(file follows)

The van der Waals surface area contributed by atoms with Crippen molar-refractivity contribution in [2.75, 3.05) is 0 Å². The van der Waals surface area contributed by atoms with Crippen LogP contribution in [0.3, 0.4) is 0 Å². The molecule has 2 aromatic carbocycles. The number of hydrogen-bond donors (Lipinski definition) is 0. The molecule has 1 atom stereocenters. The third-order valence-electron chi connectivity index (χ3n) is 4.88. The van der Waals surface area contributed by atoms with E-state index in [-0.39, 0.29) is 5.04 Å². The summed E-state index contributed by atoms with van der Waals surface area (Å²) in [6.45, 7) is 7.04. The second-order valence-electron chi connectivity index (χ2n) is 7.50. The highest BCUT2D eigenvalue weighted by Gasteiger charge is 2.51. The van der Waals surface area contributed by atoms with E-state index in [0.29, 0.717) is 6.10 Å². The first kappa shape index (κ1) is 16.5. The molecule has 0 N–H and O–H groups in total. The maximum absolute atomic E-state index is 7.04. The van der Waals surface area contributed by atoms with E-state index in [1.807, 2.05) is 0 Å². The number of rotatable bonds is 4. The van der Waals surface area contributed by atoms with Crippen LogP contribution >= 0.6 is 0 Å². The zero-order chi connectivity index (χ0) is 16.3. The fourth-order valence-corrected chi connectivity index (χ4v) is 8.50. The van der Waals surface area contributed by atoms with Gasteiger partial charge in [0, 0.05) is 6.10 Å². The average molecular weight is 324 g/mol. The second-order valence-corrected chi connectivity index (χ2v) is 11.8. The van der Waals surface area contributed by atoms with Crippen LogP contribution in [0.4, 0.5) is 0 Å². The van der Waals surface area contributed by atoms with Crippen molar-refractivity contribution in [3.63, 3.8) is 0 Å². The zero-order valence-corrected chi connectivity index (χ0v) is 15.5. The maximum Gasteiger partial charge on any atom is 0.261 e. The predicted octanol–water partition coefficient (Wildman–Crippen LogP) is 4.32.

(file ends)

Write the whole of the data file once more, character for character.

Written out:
The van der Waals surface area contributed by atoms with Crippen molar-refractivity contribution in [2.75, 3.05) is 0 Å². The van der Waals surface area contributed by atoms with Crippen LogP contribution in [0.3, 0.4) is 0 Å². The molecule has 2 aromatic carbocycles. The number of hydrogen-bond donors (Lipinski definition) is 0. The molecule has 1 atom stereocenters. The third-order valence-electron chi connectivity index (χ3n) is 4.88. The van der Waals surface area contributed by atoms with E-state index in [-0.39, 0.29) is 5.04 Å². The summed E-state index contributed by atoms with van der Waals surface area (Å²) in [6.45, 7) is 7.04. The second-order valence-electron chi connectivity index (χ2n) is 7.50. The highest BCUT2D eigenvalue weighted by Gasteiger charge is 2.51. The van der Waals surface area contributed by atoms with E-state index in [0.29, 0.717) is 6.10 Å². The first kappa shape index (κ1) is 16.5. The molecule has 0 N–H and O–H groups in total. The maximum absolute atomic E-state index is 7.04. The van der Waals surface area contributed by atoms with E-state index in [1.807, 2.05) is 0 Å². The number of rotatable bonds is 4. The van der Waals surface area contributed by atoms with Crippen LogP contribution >= 0.6 is 0 Å². The zero-order chi connectivity index (χ0) is 16.3. The fourth-order valence-corrected chi connectivity index (χ4v) is 8.50. The van der Waals surface area contributed by atoms with Gasteiger partial charge in [0, 0.05) is 6.10 Å². The average molecular weight is 324 g/mol. The second-order valence-corrected chi connectivity index (χ2v) is 11.8. The van der Waals surface area contributed by atoms with Crippen LogP contribution in [0.4, 0.5) is 0 Å². The van der Waals surface area contributed by atoms with Crippen molar-refractivity contribution in [3.63, 3.8) is 0 Å². The zero-order valence-corrected chi connectivity index (χ0v) is 15.5. The maximum Gasteiger partial charge on any atom is 0.261 e. The predicted octanol–water partition coefficient (Wildman–Crippen LogP) is 4.32.